Lessons from A Lead Dog — An Interview with Evan Kelso

Earlier this month we sat down with Evan Kelso, CEO of Xenocor, to learn more about how he leads and operates this medical device startup. Here are some of Evan’s thoughts on laparoscopy, Salt Lake City, staying lean, and spreading aloha.

1. What drove you to join Xenocor?

Xenocor’s board was looking for someone who had commercial experience in healthcare and a colleague here in Michigan introduced us. Since I have a strong background in clinical training and the introduction of new surgical technologies and specifically laparoscopy, I was able to quickly and clearly see the potential of this product. The company initially hired me to figure out how to propel the Xenoscope from a technology that was developed at the University of Utah to a marketable, profitable product. At the end of that process, they asked me to lead the company as CEO and I accepted because it was a compelling opportunity, which enabled me to leverage differing aspects of my years of experience in the field.

2. MPVP invests in impactful companies. Can you speak to how Xenocor is making a difference for patients and practitioners?

Before 1987, if you were to have a procedure done, your entire stomach would have to be opened up. Recovery from that surgery is about two months long and painful. Now, with laparoscopy, procedures can be done through three or five small holes called ports which allows for what is called minimally invasive surgery, with a faster recovery and significantly less pain.

However, the usual laparoscopic tower setup costs about $300,000 and the hospital may only use it a few times a year. Add on the cost to sterilize and maintain these devices and it is a huge expense. Because of this, 80% of the planet still does not have this type of surgery. When you look at Xenocor, we offer a superior laparoscopic device that is readily available when the practitioner needs it, without the usual massive amount of gear or the cost to maintain or sterilize. There’s never been a product like this before and we have the opportunity to impact the globe and bring minimally invasive surgery to everyone.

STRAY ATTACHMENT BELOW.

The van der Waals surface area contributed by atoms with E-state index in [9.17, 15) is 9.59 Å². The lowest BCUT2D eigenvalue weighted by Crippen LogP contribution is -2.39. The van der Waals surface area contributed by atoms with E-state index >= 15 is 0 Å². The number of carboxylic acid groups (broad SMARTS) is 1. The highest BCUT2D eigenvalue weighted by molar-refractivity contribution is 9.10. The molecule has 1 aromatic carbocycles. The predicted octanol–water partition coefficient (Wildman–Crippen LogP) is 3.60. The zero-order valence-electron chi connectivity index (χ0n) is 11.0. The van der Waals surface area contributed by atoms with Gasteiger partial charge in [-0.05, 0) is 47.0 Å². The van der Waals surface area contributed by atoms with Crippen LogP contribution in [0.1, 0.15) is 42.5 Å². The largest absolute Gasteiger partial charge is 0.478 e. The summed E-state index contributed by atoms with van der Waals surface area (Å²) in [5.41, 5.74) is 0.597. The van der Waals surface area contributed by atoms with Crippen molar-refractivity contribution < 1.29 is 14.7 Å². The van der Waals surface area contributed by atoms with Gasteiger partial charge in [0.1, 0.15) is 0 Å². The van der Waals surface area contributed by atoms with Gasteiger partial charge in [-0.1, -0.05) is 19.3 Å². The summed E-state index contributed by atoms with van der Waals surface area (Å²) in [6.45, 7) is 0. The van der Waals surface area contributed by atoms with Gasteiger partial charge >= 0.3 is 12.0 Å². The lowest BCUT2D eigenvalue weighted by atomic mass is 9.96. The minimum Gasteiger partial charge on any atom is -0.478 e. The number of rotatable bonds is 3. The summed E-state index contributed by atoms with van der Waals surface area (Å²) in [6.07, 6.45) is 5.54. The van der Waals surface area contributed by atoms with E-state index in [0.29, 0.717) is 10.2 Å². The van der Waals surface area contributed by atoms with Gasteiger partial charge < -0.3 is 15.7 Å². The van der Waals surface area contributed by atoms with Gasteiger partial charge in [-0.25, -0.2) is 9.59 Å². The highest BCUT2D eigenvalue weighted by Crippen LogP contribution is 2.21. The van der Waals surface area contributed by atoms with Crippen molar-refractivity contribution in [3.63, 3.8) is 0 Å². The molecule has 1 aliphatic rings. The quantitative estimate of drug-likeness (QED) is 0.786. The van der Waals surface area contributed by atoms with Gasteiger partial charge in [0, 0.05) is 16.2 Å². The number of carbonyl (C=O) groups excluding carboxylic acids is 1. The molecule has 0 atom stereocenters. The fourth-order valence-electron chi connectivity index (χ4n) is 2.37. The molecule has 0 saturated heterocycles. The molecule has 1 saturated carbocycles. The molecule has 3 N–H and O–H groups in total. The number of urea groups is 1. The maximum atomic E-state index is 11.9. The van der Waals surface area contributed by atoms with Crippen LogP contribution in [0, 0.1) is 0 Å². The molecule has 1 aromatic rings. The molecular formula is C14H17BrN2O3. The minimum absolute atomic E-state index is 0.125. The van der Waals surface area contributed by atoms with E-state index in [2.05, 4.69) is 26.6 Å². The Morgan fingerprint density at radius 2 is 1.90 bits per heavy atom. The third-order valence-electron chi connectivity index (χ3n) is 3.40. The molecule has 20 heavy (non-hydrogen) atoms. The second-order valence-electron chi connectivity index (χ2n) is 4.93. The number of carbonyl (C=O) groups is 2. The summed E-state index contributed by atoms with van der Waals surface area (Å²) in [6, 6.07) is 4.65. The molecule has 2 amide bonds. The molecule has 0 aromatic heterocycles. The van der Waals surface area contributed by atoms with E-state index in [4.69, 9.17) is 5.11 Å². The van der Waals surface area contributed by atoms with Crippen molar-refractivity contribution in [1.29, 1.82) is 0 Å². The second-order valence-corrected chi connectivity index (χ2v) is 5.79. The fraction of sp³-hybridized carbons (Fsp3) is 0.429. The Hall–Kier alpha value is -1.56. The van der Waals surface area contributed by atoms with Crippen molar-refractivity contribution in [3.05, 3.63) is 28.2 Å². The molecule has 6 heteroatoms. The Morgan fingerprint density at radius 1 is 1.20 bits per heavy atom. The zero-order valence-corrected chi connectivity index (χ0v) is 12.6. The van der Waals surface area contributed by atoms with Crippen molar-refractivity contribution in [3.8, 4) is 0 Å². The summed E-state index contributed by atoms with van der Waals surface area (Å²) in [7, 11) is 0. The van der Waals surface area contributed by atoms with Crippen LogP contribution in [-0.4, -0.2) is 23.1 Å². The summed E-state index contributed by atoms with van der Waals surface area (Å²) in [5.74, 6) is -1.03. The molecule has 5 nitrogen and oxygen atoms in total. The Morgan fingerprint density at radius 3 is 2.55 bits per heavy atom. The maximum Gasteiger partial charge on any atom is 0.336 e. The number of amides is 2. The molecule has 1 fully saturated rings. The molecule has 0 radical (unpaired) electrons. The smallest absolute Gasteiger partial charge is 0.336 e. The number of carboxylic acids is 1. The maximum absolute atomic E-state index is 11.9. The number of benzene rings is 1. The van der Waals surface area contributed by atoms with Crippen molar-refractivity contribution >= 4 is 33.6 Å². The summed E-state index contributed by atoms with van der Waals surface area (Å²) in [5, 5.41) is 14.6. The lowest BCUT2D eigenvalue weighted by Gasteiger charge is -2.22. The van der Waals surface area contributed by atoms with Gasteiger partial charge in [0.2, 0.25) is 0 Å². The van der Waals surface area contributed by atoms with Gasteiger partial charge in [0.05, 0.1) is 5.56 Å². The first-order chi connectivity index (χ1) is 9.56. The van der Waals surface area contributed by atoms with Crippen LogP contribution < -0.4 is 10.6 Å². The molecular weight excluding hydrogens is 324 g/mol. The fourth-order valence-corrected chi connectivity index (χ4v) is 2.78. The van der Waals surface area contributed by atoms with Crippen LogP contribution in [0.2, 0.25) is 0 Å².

3. Do you foresee Xenocor staying in Salt Lake City, even though you live out of state?

Xenocor will always be a Salt Lake City company, yes.

I’m blessed that I get exposure to Salt Lake because it is a fertile garden of things coming out of the University. The amount of MedTech development being done in Utah is unmatched anywhere else in the US. Many companies are born as good ideas, but they must be watered, given sunshine, and cultivated to grow. Salt Lake has all the essential components to really nurture these startups — whether it be funding, access to regulatory, or even mentorship from older CEOs who have retired to the area.

4. You run a very tight ship. How do you prioritize your spending?
We’re in the commercialization phase right now and I think this is where a lot of CEOs differ in strategy. I look at it like this: I’ve never crossed the ocean in a sailboat before, but I know there’s no grocery store once you’re out the middle of the ocean. I have a crew to feed, and I must have enough food to support us on the journey. I know we’re going to run into a storm and have some issues along the way, but I want to make sure we have what we need to keep us going.

So, you have to chart out the commercialization of the product for multiple years and then plan for that variable of time so you can leave port when you’ve taken on enough funding to support yourself through that storm, if and when it comes.

5. What do you do when you’re not working on Xenocor?

I am thinking about Xenocor 24/7, but of course balance is important and we have 8-year-old identical twin boys. When I need to clear my head, I like to go into a time machine to remember my youth spent in Hawaii. I will make some teriyaki chicken with white rice and listen to Gabby Pahinui from the old days. Our boys were born in Michigan and I try to expose them to the Hawaiian culture as much as possible. Sometimes we explore my old neighborhood on Google maps and visit the banyan tree in my childhood backyard.

By Emily Thompson



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